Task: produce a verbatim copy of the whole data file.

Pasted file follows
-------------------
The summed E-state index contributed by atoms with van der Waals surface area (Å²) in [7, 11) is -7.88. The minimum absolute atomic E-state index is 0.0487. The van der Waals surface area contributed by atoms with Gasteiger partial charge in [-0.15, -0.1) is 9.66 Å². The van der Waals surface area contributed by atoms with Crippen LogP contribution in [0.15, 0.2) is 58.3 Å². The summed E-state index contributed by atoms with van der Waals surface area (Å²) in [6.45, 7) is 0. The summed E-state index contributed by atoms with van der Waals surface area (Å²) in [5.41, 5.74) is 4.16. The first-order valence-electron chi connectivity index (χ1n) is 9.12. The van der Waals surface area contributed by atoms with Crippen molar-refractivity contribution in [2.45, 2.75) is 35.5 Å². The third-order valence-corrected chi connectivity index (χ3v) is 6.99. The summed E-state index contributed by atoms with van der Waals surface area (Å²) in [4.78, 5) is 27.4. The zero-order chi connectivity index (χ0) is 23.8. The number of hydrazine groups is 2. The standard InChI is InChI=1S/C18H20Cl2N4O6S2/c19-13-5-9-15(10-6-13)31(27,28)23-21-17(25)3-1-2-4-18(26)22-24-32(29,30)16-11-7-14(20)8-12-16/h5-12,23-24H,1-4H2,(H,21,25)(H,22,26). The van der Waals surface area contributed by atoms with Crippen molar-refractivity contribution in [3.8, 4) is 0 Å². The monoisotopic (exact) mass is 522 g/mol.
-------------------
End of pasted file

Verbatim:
The summed E-state index contributed by atoms with van der Waals surface area (Å²) in [7, 11) is -7.88. The minimum absolute atomic E-state index is 0.0487. The van der Waals surface area contributed by atoms with Gasteiger partial charge in [-0.15, -0.1) is 9.66 Å². The van der Waals surface area contributed by atoms with Crippen LogP contribution in [0.15, 0.2) is 58.3 Å². The summed E-state index contributed by atoms with van der Waals surface area (Å²) in [6.45, 7) is 0. The summed E-state index contributed by atoms with van der Waals surface area (Å²) in [5.41, 5.74) is 4.16. The first-order valence-electron chi connectivity index (χ1n) is 9.12. The van der Waals surface area contributed by atoms with Crippen molar-refractivity contribution in [2.45, 2.75) is 35.5 Å². The third-order valence-corrected chi connectivity index (χ3v) is 6.99. The summed E-state index contributed by atoms with van der Waals surface area (Å²) in [4.78, 5) is 27.4. The zero-order chi connectivity index (χ0) is 23.8. The number of hydrazine groups is 2. The standard InChI is InChI=1S/C18H20Cl2N4O6S2/c19-13-5-9-15(10-6-13)31(27,28)23-21-17(25)3-1-2-4-18(26)22-24-32(29,30)16-11-7-14(20)8-12-16/h5-12,23-24H,1-4H2,(H,21,25)(H,22,26). The van der Waals surface area contributed by atoms with Crippen molar-refractivity contribution in [3.8, 4) is 0 Å². The monoisotopic (exact) mass is 522 g/mol.